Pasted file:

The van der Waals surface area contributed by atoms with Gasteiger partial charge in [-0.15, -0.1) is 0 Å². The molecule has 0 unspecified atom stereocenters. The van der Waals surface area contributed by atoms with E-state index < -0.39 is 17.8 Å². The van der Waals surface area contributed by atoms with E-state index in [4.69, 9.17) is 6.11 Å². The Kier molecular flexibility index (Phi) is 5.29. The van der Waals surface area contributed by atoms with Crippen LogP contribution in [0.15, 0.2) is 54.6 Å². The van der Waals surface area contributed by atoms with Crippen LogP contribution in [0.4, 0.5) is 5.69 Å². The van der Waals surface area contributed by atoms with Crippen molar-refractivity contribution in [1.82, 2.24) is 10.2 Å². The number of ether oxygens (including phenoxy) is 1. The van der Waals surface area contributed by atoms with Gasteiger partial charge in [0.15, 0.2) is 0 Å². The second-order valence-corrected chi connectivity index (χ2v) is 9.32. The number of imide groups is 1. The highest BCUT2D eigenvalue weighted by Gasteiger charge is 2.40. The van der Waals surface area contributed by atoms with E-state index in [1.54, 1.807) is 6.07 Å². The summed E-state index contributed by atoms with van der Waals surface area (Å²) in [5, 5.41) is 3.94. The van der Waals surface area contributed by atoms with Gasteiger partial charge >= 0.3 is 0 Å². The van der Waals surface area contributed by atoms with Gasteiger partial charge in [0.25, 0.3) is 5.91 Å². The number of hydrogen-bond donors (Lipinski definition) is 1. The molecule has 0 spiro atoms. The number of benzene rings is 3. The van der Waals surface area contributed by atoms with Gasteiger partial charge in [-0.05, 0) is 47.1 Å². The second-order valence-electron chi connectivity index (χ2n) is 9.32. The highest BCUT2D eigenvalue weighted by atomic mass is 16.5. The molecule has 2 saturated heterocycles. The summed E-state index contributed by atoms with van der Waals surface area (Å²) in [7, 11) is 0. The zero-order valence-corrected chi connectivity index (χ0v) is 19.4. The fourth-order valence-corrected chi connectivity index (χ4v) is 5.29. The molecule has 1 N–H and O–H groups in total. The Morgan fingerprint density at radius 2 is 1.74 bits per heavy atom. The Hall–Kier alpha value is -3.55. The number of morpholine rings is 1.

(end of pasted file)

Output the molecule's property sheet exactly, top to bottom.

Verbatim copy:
The van der Waals surface area contributed by atoms with Gasteiger partial charge in [-0.15, -0.1) is 0 Å². The molecule has 0 unspecified atom stereocenters. The van der Waals surface area contributed by atoms with E-state index < -0.39 is 17.8 Å². The van der Waals surface area contributed by atoms with E-state index in [4.69, 9.17) is 6.11 Å². The Kier molecular flexibility index (Phi) is 5.29. The van der Waals surface area contributed by atoms with Crippen LogP contribution in [0.15, 0.2) is 54.6 Å². The van der Waals surface area contributed by atoms with Crippen LogP contribution in [0.4, 0.5) is 5.69 Å². The van der Waals surface area contributed by atoms with Crippen molar-refractivity contribution in [1.82, 2.24) is 10.2 Å². The number of ether oxygens (including phenoxy) is 1. The van der Waals surface area contributed by atoms with Gasteiger partial charge in [0.15, 0.2) is 0 Å². The second-order valence-corrected chi connectivity index (χ2v) is 9.32. The number of imide groups is 1. The highest BCUT2D eigenvalue weighted by Gasteiger charge is 2.40. The van der Waals surface area contributed by atoms with E-state index in [1.54, 1.807) is 6.07 Å². The summed E-state index contributed by atoms with van der Waals surface area (Å²) in [5, 5.41) is 3.94. The van der Waals surface area contributed by atoms with Gasteiger partial charge >= 0.3 is 0 Å². The van der Waals surface area contributed by atoms with Gasteiger partial charge in [0.25, 0.3) is 5.91 Å². The number of hydrogen-bond donors (Lipinski definition) is 1. The molecule has 0 spiro atoms. The number of benzene rings is 3. The van der Waals surface area contributed by atoms with Gasteiger partial charge in [-0.05, 0) is 47.1 Å². The second-order valence-electron chi connectivity index (χ2n) is 9.32. The highest BCUT2D eigenvalue weighted by atomic mass is 16.5. The molecule has 2 saturated heterocycles. The summed E-state index contributed by atoms with van der Waals surface area (Å²) in [7, 11) is 0. The zero-order valence-corrected chi connectivity index (χ0v) is 19.4. The fourth-order valence-corrected chi connectivity index (χ4v) is 5.29. The molecule has 1 N–H and O–H groups in total. The Morgan fingerprint density at radius 2 is 1.74 bits per heavy atom. The Hall–Kier alpha value is -3.55. The number of morpholine rings is 1.